Like the advertising profession, the way that marketing and advertising are taught is also at a crossroads.
Truth be told, in today's education system in the United States, it is incredibly difficult to teach creativity. With the rise of rubrics and streamlined instruction and the demand to produce data rather than product, creativity takes a dive. It is hard to say to students that it is okay to fail when failing is penalized rather than seen as a way to discovery.
Not to mention that the cause and effect of education moves the AdLand industry to discover future advertising professionals using alternative methods. Several agencies have proudly (or ignorantly) proclaimed that they will search for creative talent using social networks and new media rather than hiring out of colleges, universities, and job sites. These agencies believe that the system that is producing future marketing professionals is inherently flawed.
With us straddling both worlds, it is hard to disagree.
So what do we do? Do we raise Cain and demand agency recruiters correct their thinking? Or do we accept the inevitable and change the way advertising and marketing students are taught?
We met with our former college advisor recently and this topic came up. She said that "the way people will learn and go to school will be totally different in ten years." She also mentioned that "marketing will be considered a trade."
We believe her; already, the increasing popularity of MOOCs has caused people to flock to more nontraditional means of learning. Colleges are seeing the trend and are offering certified courses online for a fraction of the cost they would offer on campus. Could we see tests and certifications like the AMA's Professional Certified Marketer (PCM) or the PRSA's Accreditation in Public Relations (APR) garner more attention as colleges and universities get more expensive and less relevant?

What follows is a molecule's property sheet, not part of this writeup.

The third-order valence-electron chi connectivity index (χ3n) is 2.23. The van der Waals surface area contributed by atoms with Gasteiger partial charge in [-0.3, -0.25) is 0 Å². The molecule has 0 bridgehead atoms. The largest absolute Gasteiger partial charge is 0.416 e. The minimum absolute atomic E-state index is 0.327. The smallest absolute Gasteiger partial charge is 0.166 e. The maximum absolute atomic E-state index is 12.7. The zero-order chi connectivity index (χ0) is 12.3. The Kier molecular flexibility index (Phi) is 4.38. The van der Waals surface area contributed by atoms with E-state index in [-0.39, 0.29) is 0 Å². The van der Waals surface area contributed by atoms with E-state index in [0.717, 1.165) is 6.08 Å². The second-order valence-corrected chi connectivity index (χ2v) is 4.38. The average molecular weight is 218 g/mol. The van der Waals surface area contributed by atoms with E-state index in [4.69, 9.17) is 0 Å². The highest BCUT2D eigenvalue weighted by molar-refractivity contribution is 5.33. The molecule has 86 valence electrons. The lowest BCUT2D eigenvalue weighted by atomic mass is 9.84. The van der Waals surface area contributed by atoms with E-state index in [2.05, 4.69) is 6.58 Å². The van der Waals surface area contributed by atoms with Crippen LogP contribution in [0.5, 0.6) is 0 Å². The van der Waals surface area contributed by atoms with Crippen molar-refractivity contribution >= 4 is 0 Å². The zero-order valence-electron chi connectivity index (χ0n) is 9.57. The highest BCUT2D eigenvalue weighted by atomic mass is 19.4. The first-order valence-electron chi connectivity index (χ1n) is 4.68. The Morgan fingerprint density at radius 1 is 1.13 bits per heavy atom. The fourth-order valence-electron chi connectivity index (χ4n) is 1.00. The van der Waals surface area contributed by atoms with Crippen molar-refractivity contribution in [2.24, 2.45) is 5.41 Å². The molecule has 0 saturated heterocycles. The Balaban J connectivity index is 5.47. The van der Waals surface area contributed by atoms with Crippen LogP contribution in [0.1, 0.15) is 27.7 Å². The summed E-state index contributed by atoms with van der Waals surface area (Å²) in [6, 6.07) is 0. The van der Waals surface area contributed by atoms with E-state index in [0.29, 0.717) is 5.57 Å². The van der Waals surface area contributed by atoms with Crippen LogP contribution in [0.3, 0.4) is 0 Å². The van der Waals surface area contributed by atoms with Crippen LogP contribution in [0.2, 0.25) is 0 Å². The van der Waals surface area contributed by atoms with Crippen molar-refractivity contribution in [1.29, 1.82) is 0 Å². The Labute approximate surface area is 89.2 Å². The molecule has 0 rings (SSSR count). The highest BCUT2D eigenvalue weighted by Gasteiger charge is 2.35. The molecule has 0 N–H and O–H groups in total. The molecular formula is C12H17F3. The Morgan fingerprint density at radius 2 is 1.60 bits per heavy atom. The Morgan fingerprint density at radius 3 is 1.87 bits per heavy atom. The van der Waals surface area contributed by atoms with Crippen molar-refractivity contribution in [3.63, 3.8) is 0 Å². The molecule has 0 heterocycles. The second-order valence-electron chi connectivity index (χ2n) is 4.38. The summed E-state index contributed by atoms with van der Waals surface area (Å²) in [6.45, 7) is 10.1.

It is not an impossibility.
We agree that marketing and advertising will be considered trades. We already call ourselves practitioners; adding the trade designation could create a new funnel of professionals who could abandon the current education model and do something faster, more agile, and more specific.
We even proposed something more dramatic a while ago: agency-supported Ad Schools. Now, looking at the trends and agencies' quest for the best and brightest, perhaps creating your own spawning pool is not a bad idea.
How advertising and marketing affect the marketplace will continue to morph. As that happens, it would be foolish to think that the training of advertising and marketing practitioners would stay the same.
Dwayne W. Waite Jr. is partner and principal at JDW: The Charlotte Agency, a marketing and advertising shop in Charlotte, NC. He enjoys consumer behavior, economics, and football.
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